opposite the burners. The ports for entry of the recir
culated gases into the furnace are preferably disposed at a
level slightly below the lower row of fuel burners, and
the recirculated gases are directed generally horizontally
across the furnace ?oor and toward the burner wall in such
a manner that they sweep the furnace ?oor. The burn
ers of the illustrative unit may employ natural gas as fuel.
This is a fuel which is almost ideal, relative to its pertinent
there would be continual extraction of heat from the
ceramic ?oor covering by the subjacent ?oor cooling
tubes, for vapor generation in the latter.
In the method of operation of the invention, with a unit
providing for the introduction of partially cooled and re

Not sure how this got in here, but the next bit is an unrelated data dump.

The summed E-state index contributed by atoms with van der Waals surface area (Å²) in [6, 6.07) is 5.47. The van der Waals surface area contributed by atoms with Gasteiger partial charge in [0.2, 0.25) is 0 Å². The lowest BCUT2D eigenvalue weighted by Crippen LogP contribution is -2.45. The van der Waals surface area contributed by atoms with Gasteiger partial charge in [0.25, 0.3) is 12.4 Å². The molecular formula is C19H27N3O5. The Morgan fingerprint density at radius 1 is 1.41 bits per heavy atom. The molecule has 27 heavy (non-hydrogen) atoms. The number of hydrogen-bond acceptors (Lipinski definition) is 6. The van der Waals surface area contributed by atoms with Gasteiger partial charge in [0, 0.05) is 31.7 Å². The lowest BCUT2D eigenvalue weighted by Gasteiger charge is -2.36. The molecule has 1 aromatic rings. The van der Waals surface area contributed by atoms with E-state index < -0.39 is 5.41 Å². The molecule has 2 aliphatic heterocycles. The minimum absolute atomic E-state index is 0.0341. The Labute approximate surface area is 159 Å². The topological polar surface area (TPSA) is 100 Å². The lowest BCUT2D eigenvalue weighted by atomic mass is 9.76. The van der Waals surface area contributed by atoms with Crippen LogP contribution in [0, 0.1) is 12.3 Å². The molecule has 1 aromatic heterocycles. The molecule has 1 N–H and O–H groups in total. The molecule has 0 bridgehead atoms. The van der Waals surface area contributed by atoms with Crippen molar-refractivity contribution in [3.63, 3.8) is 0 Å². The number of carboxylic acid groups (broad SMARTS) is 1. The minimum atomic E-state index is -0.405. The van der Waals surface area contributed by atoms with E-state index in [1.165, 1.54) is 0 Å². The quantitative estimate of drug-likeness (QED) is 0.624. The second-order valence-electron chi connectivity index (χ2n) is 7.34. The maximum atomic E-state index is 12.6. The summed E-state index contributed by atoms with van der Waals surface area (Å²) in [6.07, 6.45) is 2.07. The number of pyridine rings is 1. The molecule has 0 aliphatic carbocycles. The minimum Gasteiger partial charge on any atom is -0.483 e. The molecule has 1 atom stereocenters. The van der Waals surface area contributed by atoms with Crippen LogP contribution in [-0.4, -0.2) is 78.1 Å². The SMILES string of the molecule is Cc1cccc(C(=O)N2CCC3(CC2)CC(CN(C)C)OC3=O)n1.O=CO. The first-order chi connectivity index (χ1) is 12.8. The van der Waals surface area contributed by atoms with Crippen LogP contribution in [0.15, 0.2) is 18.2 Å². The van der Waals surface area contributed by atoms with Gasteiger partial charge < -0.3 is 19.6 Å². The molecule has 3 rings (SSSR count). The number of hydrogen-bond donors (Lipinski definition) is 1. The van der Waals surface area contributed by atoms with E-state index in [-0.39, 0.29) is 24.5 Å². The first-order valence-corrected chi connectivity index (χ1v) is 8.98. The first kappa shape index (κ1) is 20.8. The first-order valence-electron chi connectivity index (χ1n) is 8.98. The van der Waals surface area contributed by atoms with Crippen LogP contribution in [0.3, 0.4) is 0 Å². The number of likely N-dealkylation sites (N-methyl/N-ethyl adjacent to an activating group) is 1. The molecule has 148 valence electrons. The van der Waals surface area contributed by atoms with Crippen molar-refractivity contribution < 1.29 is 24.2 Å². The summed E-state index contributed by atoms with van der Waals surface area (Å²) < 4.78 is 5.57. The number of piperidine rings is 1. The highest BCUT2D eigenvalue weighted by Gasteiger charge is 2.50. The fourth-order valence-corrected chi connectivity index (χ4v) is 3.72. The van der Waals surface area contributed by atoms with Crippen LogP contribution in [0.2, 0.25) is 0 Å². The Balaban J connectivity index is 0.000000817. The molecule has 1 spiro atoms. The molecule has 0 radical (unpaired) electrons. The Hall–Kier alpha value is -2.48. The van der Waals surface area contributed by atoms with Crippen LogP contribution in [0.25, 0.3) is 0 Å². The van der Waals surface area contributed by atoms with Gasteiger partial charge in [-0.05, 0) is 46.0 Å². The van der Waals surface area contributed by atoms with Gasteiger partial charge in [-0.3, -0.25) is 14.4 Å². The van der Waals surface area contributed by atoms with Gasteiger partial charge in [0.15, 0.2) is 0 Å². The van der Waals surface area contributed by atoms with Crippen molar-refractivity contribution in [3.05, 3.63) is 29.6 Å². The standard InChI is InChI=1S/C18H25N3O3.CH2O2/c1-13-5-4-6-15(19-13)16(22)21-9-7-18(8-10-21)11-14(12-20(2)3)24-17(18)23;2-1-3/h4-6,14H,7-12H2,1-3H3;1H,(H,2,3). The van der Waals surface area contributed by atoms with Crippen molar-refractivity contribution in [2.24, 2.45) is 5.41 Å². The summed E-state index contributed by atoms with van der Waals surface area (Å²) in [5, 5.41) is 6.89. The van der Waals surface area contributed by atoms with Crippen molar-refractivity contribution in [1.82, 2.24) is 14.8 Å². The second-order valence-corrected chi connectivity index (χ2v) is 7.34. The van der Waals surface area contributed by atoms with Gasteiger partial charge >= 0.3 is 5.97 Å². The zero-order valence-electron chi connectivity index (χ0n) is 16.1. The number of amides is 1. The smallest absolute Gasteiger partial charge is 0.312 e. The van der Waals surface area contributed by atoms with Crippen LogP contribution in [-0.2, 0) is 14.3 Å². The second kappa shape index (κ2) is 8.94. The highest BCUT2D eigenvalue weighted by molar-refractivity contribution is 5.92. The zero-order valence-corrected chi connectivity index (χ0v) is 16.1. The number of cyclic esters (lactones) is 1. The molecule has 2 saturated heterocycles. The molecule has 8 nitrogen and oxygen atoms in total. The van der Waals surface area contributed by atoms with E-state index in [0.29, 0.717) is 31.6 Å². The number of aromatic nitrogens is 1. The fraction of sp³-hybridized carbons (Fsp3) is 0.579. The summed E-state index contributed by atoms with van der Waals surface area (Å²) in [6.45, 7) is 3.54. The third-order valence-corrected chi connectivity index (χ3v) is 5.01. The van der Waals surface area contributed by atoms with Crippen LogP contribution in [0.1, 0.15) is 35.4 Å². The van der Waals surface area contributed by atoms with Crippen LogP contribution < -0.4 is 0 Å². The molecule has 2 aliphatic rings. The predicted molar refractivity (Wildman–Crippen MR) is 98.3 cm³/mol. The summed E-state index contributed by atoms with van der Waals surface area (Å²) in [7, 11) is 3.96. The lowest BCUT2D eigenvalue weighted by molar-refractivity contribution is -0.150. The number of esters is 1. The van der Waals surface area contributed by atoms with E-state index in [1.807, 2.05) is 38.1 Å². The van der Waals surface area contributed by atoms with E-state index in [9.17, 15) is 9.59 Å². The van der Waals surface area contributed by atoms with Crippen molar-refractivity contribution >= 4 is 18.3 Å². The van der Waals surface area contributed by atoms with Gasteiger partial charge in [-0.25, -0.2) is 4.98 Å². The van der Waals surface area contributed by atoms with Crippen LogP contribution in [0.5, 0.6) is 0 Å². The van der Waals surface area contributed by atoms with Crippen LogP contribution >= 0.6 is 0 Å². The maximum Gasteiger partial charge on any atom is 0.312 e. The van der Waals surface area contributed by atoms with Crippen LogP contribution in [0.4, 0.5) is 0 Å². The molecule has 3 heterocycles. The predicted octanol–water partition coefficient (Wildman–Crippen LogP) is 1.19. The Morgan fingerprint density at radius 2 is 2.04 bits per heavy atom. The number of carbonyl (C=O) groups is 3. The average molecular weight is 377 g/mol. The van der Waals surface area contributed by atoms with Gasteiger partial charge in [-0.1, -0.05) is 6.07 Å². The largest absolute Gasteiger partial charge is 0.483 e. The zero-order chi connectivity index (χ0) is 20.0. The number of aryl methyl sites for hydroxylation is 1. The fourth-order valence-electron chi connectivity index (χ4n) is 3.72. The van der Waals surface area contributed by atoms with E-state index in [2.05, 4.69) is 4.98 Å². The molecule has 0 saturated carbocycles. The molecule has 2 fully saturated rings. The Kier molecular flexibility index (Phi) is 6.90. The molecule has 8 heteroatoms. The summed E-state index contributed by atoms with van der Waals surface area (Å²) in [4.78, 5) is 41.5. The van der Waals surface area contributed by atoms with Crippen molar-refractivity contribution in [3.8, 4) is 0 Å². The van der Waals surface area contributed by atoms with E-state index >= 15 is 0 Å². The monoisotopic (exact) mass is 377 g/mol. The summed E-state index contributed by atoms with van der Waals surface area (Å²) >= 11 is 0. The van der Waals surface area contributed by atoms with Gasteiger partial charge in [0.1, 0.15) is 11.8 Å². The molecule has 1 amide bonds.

circulated gases into the furnace, and the direction of
those gases acorss the furnace in such a manner that they
sweep the furnace ?oor toward the burner wall the dis
tribution of heat by those gases from the faces of the
ceramic brick ?oor covering takes place by convection
heat transfer. This transfer of heat from the ceramic
bricks lowers the temperature thereof far below the tem
perature obtaining when the bricks are in an incandescent
state and thus decreases heat transfer to the vapor gen
erating tubes which are disposed in heat relationship with
the bricks, or equivalent ceramic floor covering. This is
one of the factors involved in effecting a greater heat con
tent in the gases leaving the furnace, and contributing to
greater convection heat transfer in the superheater. The
illustrative introduction of recirculated gases substantially
horizontally across the furnace ?oor carries them on to